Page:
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Encyclopedia > Aaron Ogden
Aaron Ogden
Aaron Ogden

Aaron Ogden (December 3, 1756-April 19, 1839) was a United States Senator and Governor of New Jersey. Image File history File links Aaron_Ogden. ... December 3 is the 337th (in leap years the 338th) day of the year in the Gregorian calendar. ... 1756 was a leap year starting on Thursday (see link for calendar). ... April 19 is the 109th day of the year in the Gregorian calendar (110th in leap years). ... 1839 was a common year starting on Tuesday (see link for calendar). ... Seal of the U.S. Senate The United States Senate is one of the two chambers of the Congress of the United States, the other being the House of Representatives. ... The Governor of New Jersey is the chief executive of the U.S. state of New Jersey. ...


Ogden was born in Elizabeth, New Jersey (formerly Elizabethtown). He graduated from the College of New Jersey (now Princeton University) in 1773, and served as tutor in Barber’s Grammar School from 1773-1775. In the American Revolutionary War, Ogden served as a lieutenant, captain, and brigade major. After studying law, Ogden was admitted to the bar in 1784 and commenced practice in Elizabeth. Map of Elizabeth in Union County Union County Court House Elizabeth is a City in Union County, New Jersey, in the United States. ... Princeton University is a coeducational private university located in Princeton, New Jersey. ... Combatants American Revolutionaries, France, The Netherlands, Spain, American Indians Great Britain, German mercenaries, Loyalists, American Indians Canadian Indians Commanders George Washington, Comte de Rochambeau, Nathanael Greene, Bernardo de Gálvez Sir William Howe, Sir Henry Clinton, Lord Cornwallis (more commanders) The American Revolutionary War (1775–1783), also known as the...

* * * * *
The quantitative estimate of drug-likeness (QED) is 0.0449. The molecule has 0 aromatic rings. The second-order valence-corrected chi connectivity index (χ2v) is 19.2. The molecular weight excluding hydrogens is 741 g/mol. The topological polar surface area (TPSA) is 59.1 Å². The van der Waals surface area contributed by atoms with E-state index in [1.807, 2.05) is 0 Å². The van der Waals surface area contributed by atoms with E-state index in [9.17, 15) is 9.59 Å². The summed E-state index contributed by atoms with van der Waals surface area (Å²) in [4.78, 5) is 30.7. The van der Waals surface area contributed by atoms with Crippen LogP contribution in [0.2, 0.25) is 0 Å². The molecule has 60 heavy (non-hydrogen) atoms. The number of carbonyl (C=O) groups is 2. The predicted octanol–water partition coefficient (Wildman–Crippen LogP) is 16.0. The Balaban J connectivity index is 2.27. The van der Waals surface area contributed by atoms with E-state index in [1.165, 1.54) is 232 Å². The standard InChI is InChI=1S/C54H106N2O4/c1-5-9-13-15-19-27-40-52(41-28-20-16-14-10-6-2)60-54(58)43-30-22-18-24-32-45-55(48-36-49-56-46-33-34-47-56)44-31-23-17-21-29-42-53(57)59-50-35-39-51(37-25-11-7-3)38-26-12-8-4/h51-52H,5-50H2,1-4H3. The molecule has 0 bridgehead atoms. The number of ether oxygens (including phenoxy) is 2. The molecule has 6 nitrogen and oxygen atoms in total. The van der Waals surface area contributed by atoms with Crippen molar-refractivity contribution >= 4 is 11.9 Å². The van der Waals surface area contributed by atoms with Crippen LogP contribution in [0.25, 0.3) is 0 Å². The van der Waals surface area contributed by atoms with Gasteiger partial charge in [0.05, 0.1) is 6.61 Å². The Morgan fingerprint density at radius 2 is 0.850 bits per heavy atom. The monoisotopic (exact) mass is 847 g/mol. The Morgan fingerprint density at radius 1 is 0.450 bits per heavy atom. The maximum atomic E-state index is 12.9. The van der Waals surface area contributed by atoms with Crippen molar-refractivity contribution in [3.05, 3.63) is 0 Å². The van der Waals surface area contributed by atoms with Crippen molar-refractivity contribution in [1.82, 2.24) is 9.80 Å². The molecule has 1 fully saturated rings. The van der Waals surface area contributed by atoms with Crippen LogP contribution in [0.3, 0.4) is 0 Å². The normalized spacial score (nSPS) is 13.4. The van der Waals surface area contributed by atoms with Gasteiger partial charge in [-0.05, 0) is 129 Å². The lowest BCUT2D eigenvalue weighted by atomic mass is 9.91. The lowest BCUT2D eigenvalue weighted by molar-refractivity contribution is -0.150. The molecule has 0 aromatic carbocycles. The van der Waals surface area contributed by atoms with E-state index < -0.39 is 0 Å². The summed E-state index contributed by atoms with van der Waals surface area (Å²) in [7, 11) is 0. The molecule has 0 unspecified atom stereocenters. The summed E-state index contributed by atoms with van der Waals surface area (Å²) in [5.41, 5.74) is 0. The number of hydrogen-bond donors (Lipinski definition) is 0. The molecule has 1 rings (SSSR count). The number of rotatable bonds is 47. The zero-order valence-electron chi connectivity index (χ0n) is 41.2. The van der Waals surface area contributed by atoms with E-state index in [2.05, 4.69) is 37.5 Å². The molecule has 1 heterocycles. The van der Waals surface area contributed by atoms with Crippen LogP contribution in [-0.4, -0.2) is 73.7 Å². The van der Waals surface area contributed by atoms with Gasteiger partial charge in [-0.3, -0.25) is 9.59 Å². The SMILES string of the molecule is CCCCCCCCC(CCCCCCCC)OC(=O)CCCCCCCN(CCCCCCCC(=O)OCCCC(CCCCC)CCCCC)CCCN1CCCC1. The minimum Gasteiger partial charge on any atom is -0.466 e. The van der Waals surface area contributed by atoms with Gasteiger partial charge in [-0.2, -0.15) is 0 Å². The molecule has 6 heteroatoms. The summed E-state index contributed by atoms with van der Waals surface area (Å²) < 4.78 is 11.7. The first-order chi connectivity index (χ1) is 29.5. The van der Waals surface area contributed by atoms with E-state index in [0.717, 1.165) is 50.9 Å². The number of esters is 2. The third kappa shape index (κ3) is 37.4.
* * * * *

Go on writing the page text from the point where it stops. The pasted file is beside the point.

Ogden served as a presidential elector in the 1796 electoral college that elected John Adams. He was clerk of Essex County from 1785-1803, and was elected as a Federalist to the United States Senate to fill the vacancy caused by the resignation of James Schureman and served from February 28, 1801, to March 3, 1803. He lost his bid for reelection to the Senate in 1802. In 1803, Ogden was elected to the New Jersey General Assembly, where he served until 1812. Ogden was elected trustee of the College of New Jersey (later to become Princeton University) in 1803, a post in which he served until his death. Ogden was elected as Governor of New Jersey in 1812. Presidential electoral votes by state. ... John Adams (October 30, 1735 – July 4, 1826) was a Founding Father of the United States and American politician who served as the first Vice President of the United States (1789–1797), and the second President of the United States (1797–1801). ... Essex County is a county located in the northeastern part of the state of New Jersey. ... The Federalist Party was a political party during the First Party System in the United States of America, from 1792 to 1816. ... James Schureman (February 12, 1756– January 22, 1824) was an American merchant and statesman from New Brunswick, New Jersey. ... February 28 is the 59th day of the year in the Gregorian calendar. ... The Union Jack, flag of the newly formed United Kingdom of Great Britain and Ireland. ... March 3 is the 62nd day of the year in the Gregorian Calendar (63rd in leap years). ... 1803 was a common year starting on Saturday (see link for calendar). ... The New Jersey General Assembly is the lower house of the New Jersey Legislature. ... Princeton University is a coeducational private university located in Princeton, New Jersey. ... The Governor of New Jersey is the chief executive of the U.S. state of New Jersey. ...